The Obama administration said Thursday it would respond to a shortage of heating oil by releasing nearly half a billion dollars to bolster a home energy program for low-income residents in states hit by record cold temperatures.
The Department of Health and Human Services is releasing the $454 million in funding for the Low Income Home Energy Assistance Program to the states. Home energy prices, most notably for propane, have spiked in recent weeks, reaching record levels as frigid weather blanketed much of the country.
National snow depth as of 7 a.m., Jan. 31:
The average price of a gallon of residential propane for the week ending Jan. 20 hit $2.96, according to the Energy Information Administration, up 60 cents from mid-October, the highest price ever recorded by the agency. Prices in the Midwest are even higher; on Friday, prices ended at $4.30 a gallon in the Midwest, down from a peak of about $5 a gallon.
Propane inventory in the Midwest stands at about two-thirds of its five-year average, and is 40 percent lower than this time last year. At the same time, cold temperatures have consumers using more propane than ever.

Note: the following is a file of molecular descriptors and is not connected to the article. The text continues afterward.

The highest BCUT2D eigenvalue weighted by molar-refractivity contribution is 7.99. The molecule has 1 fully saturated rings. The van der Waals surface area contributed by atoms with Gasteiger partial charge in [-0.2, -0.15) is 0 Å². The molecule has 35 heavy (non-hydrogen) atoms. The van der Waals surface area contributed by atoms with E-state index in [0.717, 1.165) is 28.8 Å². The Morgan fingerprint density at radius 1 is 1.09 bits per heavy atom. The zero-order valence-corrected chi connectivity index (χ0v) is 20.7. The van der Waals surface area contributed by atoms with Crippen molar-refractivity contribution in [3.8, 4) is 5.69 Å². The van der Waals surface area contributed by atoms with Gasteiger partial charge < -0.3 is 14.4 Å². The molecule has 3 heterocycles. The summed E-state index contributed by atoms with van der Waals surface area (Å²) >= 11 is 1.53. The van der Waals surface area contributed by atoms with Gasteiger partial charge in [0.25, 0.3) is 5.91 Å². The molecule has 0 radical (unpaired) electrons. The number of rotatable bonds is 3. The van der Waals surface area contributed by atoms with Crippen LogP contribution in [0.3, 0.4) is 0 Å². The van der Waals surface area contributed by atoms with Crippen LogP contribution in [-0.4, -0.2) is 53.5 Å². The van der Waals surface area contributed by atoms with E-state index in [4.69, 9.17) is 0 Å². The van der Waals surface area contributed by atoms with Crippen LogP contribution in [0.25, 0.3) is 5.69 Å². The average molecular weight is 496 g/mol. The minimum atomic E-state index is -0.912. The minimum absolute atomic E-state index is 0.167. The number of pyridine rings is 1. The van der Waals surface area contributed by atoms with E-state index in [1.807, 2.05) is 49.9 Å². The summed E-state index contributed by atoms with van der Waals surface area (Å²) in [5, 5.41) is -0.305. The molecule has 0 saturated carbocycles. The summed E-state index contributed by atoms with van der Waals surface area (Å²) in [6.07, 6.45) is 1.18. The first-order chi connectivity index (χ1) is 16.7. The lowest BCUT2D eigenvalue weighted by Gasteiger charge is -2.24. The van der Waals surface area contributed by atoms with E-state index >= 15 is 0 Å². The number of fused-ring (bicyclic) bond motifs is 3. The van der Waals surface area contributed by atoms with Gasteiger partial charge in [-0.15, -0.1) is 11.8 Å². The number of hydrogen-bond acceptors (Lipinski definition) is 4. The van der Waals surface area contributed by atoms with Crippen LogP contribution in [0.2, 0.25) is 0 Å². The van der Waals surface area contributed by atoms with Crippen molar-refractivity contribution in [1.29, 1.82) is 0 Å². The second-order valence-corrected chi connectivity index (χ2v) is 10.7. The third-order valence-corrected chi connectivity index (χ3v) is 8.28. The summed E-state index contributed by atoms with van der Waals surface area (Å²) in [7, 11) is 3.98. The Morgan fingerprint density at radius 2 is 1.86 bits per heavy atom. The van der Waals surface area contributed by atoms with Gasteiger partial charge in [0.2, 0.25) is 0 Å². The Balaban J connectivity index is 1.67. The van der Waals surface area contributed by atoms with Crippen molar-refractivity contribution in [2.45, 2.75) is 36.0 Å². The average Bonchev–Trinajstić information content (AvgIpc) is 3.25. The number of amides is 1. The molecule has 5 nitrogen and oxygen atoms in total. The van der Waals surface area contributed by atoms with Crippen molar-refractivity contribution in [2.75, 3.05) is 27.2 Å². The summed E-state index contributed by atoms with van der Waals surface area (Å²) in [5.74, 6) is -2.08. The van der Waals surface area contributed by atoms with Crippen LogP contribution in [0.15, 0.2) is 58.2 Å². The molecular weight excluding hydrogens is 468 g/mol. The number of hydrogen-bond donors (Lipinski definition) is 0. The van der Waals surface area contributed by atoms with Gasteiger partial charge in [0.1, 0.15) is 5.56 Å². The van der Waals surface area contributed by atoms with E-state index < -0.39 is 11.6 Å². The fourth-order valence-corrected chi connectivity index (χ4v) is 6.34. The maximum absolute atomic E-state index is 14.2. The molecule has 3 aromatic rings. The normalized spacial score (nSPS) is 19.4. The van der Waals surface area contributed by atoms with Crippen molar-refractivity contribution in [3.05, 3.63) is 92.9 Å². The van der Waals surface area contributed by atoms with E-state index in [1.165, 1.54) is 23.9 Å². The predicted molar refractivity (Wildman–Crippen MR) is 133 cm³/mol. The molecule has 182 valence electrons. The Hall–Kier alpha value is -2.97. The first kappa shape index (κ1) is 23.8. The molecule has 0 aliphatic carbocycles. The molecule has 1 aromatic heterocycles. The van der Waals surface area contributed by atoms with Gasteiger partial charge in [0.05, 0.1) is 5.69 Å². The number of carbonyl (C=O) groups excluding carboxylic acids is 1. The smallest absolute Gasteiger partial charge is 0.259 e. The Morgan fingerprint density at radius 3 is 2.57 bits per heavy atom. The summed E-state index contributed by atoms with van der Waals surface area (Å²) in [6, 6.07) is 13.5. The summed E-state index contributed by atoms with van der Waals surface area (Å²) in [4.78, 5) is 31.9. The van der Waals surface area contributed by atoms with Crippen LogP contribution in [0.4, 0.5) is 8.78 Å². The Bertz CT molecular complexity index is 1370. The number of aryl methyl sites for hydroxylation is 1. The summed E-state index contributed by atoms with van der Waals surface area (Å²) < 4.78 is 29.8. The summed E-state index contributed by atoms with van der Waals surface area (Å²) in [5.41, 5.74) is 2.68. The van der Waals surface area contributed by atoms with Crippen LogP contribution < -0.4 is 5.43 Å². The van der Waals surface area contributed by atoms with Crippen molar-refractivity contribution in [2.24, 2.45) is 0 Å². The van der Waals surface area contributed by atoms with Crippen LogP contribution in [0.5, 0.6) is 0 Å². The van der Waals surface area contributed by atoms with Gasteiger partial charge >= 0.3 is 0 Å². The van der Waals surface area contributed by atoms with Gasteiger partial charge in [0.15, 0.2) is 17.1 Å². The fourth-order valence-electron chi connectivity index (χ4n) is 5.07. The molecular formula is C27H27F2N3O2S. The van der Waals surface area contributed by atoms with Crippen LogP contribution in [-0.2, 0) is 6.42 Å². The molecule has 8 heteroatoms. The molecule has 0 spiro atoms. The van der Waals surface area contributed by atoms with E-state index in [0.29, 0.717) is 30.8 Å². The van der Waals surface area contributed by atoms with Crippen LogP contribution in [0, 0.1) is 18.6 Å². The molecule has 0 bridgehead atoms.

To deal with the shortage, governors in many states have lifted limits on the number of hours commercial drivers transporting propane can travel. Drivers shipping propane across 24 states can stay on the road beyond the number of hours usually allowed, under emergency orders issued this month.
Under ordinary circumstances, drivers must take mandatory rest breaks after 11 hours behind the wheel. Many of the emergency measures allow drivers to stay on the road for as long as 14 hours before taking a break.
In a letter to state agencies, Jeannie Chaffin, the director of HHS’s Office of Community Services, said the additional money comes after many states contacted the department to warn them of the strain the cold weather was placing on LIHEAP budgets.
Additional LIHEAP funding by state
States in the upper Midwest and the Northeast will receive the bulk of the funding. New York will get an additional $50 million, while Illinois, Michigan, Ohio and Pennsylvania will each receive more than $20 million in new funds. Every state in the Union except Hawaii will receive at least seven figures in new funding; Hawaii stands to gain an additional $680,874 in LIHEAP funding, HHS said.
In November, HHS allocated more than $2.9 billion for LIHEAP programs, anticipating that money would be budgeted by Congress. But the cold weather made additional funds necessary.